You Kent Go Home Again.

So the bucolic artist colony that is Williamsburg is under assault by the forces of… grain? Can that be right? Apparently. Lots of paranoid theorizing is going on, of the kind that you might expect of people who think parties where attendees dress up like Jesus in blackface is a cultural zeitgeist that sufficiently inherits the mantle of ‘artists community.’ Oddly, though, this time real artists are involved. This is useful, because the pull quote from the lawyers and bankers who ‘moved in last year’ is not going to generate the crocodile tears necessary to gird this story.

You can be forgiven if this elliptical opening generated a ‘hunh?’ response (less so if you just got all up in your drawers about my lack of love for the fixie-set). The back story is last week the FDNY got wind of an illegal conversion — one so underground everyone I know has attended at least one party there and even has its own name — and, like any actual exercise of bureaucratic authority, managed to remedy the situation in a way that pleased pleased no one: namely, evicting residents on one of the coldest nights this year with scant notice.

The building is question is 475 Kent Avenue, just south of the Williamsburg Bridge. The reasons for the evacuation were the usual litany of code violations associated with illegal conversion and the bonus of the storage of highly flammable raw materials for an illegal commercial bakery in the basement. Not since Witness has flour been so sexy. That apparently was the source of the urgency, not a rumored court case that would garner the tenants some legal foothold.

Now, to be clear, the city was in the right. Legally the tenants have little standing, and everyone living there knew that (I can say that since anyone who didn’t also doesn’t apparently have access to the Internet, so they can’t read this either). And I only have a limited amount of sympathy for anyone who willingly signs a lease they know to be nearly worthless — a fact compounded by the fact that anyone signing in the past five years not only had to contend with the usual uncertainty, but had to be aware that the rapidly increasing property values in the area made their situation even more tenuous.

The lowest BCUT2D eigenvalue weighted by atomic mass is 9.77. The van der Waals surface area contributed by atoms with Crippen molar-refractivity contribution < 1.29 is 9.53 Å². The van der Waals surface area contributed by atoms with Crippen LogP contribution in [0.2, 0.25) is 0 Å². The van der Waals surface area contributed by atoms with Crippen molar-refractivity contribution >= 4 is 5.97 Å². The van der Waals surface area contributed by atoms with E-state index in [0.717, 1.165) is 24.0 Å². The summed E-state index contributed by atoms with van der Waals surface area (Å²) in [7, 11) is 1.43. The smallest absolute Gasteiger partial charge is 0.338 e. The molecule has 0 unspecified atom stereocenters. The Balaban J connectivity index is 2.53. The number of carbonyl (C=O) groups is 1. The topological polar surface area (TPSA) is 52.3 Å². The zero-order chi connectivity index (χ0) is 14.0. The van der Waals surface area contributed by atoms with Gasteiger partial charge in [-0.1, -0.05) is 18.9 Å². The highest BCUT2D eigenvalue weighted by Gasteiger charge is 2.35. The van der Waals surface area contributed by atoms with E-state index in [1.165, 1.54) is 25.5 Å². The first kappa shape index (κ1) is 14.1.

On the other side, we have the vigilant tag team of the DOB and FDNY, who have such a finely-grained inspection sense that they managed to pinpoint, perhaps down to the minute, when the over 100 violations racked up in the past ten years came to a head, requiring immediate and unrelenting action on a Sunday night — with an outside temperature of less than 20 degrees.

As a consequence, most everyone involved doesn’t look all that upstanding, save those benighted artists. And the funny thing is, even though the ‘save the artists’ rallying cry seems like it is on everyone’s speed dial, there are at least a handful of real artists among the 200-odd residents. This in and of itself isn’t reason to rewrite commercial zoning regulations, but it is interesting some part of the retread script we’ve been seeing is authentic for once.

What rings hollow is the posturing that clutters up the discussion. The “Williamsburg is under attack” quotes must feel tired even to the most indignant arriviste. Most of the leases coming up for renewal date to 1997. If the golden years of Williamsburg are 1997, then I’m Picasso.

There have been established paths to legal conversion. They are time consuming, expensive (though that’s an exceedingly relative term), but mostly they are highly variable. Making the decision to commit can provide enviable real estate and a chance to either pursue one’s dreams (artistic or otherwise) or save a good deal of money. And if that fails, it can result in losing your home and possibly a large part of your personal possessions. That’s the sort of gamble that seems to be intrinsic to great New York stories – ones that can leave many of us who missed the boat seething with envy.